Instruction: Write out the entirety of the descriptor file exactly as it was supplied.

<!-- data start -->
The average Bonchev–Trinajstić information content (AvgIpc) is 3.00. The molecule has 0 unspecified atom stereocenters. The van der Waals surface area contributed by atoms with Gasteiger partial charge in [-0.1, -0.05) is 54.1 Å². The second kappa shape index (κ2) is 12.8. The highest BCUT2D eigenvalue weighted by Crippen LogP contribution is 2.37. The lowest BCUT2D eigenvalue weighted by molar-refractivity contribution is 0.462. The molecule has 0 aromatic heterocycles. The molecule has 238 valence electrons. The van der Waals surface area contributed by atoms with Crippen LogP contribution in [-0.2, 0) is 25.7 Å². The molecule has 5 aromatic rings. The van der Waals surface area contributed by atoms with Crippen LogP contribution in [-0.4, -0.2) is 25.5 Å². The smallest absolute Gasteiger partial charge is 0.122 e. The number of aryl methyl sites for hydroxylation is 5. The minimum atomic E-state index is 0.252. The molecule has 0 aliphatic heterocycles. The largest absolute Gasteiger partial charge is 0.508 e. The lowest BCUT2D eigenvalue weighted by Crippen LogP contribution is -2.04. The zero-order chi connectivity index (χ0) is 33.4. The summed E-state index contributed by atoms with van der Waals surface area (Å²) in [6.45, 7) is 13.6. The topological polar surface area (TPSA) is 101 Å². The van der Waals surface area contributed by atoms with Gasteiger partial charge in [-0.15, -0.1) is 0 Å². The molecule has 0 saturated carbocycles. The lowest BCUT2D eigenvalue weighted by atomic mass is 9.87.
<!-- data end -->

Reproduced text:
The average Bonchev–Trinajstić information content (AvgIpc) is 3.00. The molecule has 0 unspecified atom stereocenters. The van der Waals surface area contributed by atoms with Gasteiger partial charge in [-0.1, -0.05) is 54.1 Å². The second kappa shape index (κ2) is 12.8. The highest BCUT2D eigenvalue weighted by Crippen LogP contribution is 2.37. The lowest BCUT2D eigenvalue weighted by molar-refractivity contribution is 0.462. The molecule has 0 aromatic heterocycles. The molecule has 238 valence electrons. The van der Waals surface area contributed by atoms with Crippen LogP contribution in [-0.2, 0) is 25.7 Å². The molecule has 5 aromatic rings. The van der Waals surface area contributed by atoms with Crippen LogP contribution in [-0.4, -0.2) is 25.5 Å². The smallest absolute Gasteiger partial charge is 0.122 e. The number of aryl methyl sites for hydroxylation is 5. The minimum atomic E-state index is 0.252. The molecule has 0 aliphatic heterocycles. The largest absolute Gasteiger partial charge is 0.508 e. The lowest BCUT2D eigenvalue weighted by Crippen LogP contribution is -2.04. The zero-order chi connectivity index (χ0) is 33.4. The summed E-state index contributed by atoms with van der Waals surface area (Å²) in [6.45, 7) is 13.6. The topological polar surface area (TPSA) is 101 Å². The van der Waals surface area contributed by atoms with Gasteiger partial charge in [-0.15, -0.1) is 0 Å². The molecule has 0 saturated carbocycles. The lowest BCUT2D eigenvalue weighted by atomic mass is 9.87.